Marvel’s MCU franchise took a dazzling turn with 2016’s Doctor Strange, a film that put the focus firmly on the magical aspects of the Marvel Universe. This would help open a lot of creative doors, especially given that the Infinity arc was well past the half-point stage.
Benedict Cumberbatch nailed the role of Steven Strange with his physical attributes and iconic costume and gave audiences a tour de force of astonishing visuals and mind-bending plot devices. It wasn’t all perfect, however. There’s a lot about the film that doesn’t make any sense. Some might even call it…strange.
10 A Senseless Murder
The first act of Doctor Strange shows Kaecilius and his band of rogue sorcerers infiltrating the Kamar-Taj compound to steal a page from a mystical tome belonging to the Ancient One, which seems like a fairly straightforward smash and grab.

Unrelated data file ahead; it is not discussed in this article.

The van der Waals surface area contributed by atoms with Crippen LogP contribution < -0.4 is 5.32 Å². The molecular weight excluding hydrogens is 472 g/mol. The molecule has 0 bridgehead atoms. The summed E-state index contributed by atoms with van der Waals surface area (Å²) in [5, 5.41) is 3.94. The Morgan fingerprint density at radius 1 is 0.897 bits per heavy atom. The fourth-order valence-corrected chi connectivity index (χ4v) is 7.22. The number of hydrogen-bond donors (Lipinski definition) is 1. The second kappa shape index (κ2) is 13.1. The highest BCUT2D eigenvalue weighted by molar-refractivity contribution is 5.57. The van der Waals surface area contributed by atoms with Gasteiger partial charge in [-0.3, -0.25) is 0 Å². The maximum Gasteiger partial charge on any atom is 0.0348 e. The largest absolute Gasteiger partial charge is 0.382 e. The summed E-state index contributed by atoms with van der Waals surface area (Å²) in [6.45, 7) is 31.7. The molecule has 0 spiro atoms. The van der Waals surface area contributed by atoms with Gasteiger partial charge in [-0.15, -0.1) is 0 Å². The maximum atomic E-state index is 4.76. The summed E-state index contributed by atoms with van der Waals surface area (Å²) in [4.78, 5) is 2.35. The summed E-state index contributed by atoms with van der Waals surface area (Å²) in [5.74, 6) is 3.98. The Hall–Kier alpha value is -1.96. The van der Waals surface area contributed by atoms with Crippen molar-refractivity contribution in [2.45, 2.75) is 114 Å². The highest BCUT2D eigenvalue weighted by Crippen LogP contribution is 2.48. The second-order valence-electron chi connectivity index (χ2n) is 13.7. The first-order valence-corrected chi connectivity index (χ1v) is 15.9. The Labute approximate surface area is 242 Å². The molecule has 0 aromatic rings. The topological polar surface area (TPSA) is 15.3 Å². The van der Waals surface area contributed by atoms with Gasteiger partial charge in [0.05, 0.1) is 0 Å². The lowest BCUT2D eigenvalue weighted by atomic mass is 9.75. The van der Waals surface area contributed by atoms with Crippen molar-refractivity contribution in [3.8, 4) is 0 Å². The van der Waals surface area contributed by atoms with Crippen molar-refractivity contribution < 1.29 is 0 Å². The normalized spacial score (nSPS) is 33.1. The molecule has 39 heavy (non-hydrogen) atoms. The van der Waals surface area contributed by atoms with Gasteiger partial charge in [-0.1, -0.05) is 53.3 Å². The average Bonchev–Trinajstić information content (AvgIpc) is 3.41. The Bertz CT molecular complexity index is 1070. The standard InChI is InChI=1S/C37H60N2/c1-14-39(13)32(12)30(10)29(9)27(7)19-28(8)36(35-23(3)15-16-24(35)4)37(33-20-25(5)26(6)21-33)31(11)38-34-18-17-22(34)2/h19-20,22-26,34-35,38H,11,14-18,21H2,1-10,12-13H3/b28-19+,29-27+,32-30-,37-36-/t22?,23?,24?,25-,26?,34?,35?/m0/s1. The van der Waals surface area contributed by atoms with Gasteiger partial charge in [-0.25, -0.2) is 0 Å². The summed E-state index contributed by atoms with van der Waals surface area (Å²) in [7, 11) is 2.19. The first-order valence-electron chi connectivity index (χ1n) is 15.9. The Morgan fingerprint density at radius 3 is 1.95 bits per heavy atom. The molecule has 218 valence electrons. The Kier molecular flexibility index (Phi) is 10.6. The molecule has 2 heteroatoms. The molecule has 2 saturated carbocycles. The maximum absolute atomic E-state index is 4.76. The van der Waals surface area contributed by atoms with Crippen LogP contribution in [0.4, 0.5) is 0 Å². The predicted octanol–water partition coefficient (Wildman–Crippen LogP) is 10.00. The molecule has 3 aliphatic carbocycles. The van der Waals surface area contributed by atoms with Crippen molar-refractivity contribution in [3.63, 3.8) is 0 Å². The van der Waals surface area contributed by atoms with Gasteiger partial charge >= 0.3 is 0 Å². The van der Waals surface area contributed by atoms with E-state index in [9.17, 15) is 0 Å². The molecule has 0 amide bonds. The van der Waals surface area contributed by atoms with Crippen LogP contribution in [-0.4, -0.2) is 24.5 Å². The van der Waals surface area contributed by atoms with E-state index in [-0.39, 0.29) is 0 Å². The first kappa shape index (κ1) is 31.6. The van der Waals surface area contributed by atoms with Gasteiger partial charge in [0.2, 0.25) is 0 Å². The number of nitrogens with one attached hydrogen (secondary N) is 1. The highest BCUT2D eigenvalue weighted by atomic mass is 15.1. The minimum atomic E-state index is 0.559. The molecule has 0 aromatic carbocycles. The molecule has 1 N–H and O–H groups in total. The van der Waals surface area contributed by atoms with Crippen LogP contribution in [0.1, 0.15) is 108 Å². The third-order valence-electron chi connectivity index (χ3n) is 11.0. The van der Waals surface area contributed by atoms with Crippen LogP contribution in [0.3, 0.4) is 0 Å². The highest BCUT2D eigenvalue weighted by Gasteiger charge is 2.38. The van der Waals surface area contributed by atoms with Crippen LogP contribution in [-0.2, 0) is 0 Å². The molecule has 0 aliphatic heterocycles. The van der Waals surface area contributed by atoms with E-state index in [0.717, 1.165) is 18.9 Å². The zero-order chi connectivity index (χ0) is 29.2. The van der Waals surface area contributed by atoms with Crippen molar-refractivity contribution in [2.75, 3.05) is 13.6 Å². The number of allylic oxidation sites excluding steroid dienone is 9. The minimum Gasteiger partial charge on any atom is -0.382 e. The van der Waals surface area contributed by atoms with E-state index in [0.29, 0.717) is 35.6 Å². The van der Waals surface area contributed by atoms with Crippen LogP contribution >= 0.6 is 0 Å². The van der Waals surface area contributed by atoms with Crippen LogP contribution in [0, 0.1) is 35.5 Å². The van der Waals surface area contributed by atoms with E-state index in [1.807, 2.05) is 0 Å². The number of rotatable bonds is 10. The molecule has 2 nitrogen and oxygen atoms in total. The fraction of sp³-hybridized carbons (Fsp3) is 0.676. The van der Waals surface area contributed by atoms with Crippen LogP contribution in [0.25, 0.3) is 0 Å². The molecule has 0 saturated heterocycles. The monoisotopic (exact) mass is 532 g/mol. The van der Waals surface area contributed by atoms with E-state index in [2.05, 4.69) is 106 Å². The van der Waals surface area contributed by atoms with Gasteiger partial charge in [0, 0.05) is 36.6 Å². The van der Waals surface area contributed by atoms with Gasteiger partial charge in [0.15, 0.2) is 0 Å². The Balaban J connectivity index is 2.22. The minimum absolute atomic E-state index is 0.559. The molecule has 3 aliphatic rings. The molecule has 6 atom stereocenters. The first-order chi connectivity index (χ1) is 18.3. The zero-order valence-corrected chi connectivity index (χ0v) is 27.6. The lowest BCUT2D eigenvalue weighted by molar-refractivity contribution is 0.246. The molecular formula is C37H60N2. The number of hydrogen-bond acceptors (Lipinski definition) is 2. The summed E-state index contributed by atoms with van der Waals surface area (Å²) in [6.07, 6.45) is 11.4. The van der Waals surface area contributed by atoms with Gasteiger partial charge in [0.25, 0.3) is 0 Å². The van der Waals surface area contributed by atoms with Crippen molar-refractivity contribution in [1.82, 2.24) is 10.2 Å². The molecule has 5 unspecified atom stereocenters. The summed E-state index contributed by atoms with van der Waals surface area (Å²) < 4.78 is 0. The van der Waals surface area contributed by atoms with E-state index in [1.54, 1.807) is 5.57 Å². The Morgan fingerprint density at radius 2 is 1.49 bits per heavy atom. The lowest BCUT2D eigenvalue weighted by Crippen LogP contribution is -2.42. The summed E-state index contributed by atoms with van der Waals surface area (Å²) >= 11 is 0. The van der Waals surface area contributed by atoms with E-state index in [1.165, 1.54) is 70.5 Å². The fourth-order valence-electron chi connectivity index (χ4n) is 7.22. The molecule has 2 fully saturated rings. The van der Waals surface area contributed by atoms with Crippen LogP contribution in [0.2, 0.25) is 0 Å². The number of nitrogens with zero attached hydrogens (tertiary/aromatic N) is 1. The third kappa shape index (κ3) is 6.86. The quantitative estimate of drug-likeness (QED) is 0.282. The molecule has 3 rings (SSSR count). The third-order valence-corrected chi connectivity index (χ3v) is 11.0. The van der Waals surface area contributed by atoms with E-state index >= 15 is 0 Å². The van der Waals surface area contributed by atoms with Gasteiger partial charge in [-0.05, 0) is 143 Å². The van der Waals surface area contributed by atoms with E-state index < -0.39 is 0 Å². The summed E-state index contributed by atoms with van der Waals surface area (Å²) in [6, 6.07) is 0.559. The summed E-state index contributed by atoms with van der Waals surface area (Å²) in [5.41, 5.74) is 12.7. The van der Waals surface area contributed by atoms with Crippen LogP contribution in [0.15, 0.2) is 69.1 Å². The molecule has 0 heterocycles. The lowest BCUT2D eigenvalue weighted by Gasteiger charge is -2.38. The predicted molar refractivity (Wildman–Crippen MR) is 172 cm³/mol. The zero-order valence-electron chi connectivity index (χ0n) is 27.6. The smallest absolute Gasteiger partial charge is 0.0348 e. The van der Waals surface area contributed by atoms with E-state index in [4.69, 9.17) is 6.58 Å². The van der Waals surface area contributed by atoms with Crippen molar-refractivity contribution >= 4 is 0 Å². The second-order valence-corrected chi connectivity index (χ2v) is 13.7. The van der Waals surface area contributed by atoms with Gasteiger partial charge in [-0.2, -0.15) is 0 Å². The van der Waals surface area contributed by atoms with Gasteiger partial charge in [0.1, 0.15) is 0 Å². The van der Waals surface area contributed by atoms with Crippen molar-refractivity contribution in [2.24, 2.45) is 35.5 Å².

Odd then, that they would choose to behead the librarian in almost ritualistic fashion, as if it served a purpose. This would only prolong their time in the Kamar-Taj and leave them susceptible to detection, which flies in the face of the whole mission. Also, why not steal the entire book?
9 Masking Up Is No Biggie
Several scenes in the first act of the film portray Strange and other doctors and medical personnel engaged in various procedures. Depending on which scene is being shown, they’re either masked up or not.
This makes little sense, as anyone fresh out of medical school knows that masks are not a choice during surgeries. They’re a mandatory requirement. Sure, Strange is a cocky neurosurgeon with the bank account to match, but he’s not above basic hospital procedure.